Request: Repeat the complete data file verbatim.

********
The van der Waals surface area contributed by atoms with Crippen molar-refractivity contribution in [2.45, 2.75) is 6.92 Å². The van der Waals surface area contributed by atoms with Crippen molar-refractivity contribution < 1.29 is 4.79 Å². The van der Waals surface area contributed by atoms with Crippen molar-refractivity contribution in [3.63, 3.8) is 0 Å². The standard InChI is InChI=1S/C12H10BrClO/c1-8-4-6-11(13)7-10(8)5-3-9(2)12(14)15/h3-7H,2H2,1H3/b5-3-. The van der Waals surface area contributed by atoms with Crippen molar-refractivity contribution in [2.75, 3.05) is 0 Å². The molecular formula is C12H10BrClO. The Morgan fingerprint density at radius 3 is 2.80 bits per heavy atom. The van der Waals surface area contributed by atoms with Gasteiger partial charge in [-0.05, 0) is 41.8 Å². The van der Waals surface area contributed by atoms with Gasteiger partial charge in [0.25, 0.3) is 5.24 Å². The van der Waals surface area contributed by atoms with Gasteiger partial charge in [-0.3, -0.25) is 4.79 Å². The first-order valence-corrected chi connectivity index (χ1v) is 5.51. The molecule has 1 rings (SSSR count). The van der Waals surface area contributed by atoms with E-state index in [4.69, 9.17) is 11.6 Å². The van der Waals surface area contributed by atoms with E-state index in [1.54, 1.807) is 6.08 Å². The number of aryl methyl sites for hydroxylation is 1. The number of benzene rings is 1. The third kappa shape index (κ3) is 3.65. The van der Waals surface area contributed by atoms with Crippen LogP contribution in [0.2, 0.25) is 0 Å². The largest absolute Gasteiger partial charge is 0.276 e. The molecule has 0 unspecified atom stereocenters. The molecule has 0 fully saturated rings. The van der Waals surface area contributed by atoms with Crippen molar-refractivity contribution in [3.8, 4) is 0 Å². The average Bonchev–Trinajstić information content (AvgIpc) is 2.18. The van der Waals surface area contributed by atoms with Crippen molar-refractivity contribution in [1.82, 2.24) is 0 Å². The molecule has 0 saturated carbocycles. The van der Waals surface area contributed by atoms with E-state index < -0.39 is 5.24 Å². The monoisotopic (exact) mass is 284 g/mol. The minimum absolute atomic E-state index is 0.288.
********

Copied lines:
The van der Waals surface area contributed by atoms with Crippen molar-refractivity contribution in [2.45, 2.75) is 6.92 Å². The van der Waals surface area contributed by atoms with Crippen molar-refractivity contribution < 1.29 is 4.79 Å². The van der Waals surface area contributed by atoms with Crippen molar-refractivity contribution in [3.63, 3.8) is 0 Å². The standard InChI is InChI=1S/C12H10BrClO/c1-8-4-6-11(13)7-10(8)5-3-9(2)12(14)15/h3-7H,2H2,1H3/b5-3-. The van der Waals surface area contributed by atoms with Crippen molar-refractivity contribution in [2.75, 3.05) is 0 Å². The molecular formula is C12H10BrClO. The Morgan fingerprint density at radius 3 is 2.80 bits per heavy atom. The van der Waals surface area contributed by atoms with Gasteiger partial charge in [-0.05, 0) is 41.8 Å². The van der Waals surface area contributed by atoms with Gasteiger partial charge in [0.25, 0.3) is 5.24 Å². The van der Waals surface area contributed by atoms with Gasteiger partial charge in [-0.3, -0.25) is 4.79 Å². The first-order valence-corrected chi connectivity index (χ1v) is 5.51. The molecule has 1 rings (SSSR count). The van der Waals surface area contributed by atoms with E-state index in [4.69, 9.17) is 11.6 Å². The van der Waals surface area contributed by atoms with E-state index in [1.54, 1.807) is 6.08 Å². The number of aryl methyl sites for hydroxylation is 1. The number of benzene rings is 1. The third kappa shape index (κ3) is 3.65. The van der Waals surface area contributed by atoms with Crippen LogP contribution in [0.2, 0.25) is 0 Å². The largest absolute Gasteiger partial charge is 0.276 e. The molecule has 0 unspecified atom stereocenters. The molecule has 0 fully saturated rings. The van der Waals surface area contributed by atoms with Crippen molar-refractivity contribution in [3.8, 4) is 0 Å². The average Bonchev–Trinajstić information content (AvgIpc) is 2.18. The van der Waals surface area contributed by atoms with Crippen molar-refractivity contribution in [1.82, 2.24) is 0 Å². The molecule has 0 saturated carbocycles. The van der Waals surface area contributed by atoms with E-state index < -0.39 is 5.24 Å². The monoisotopic (exact) mass is 284 g/mol. The minimum absolute atomic E-state index is 0.288.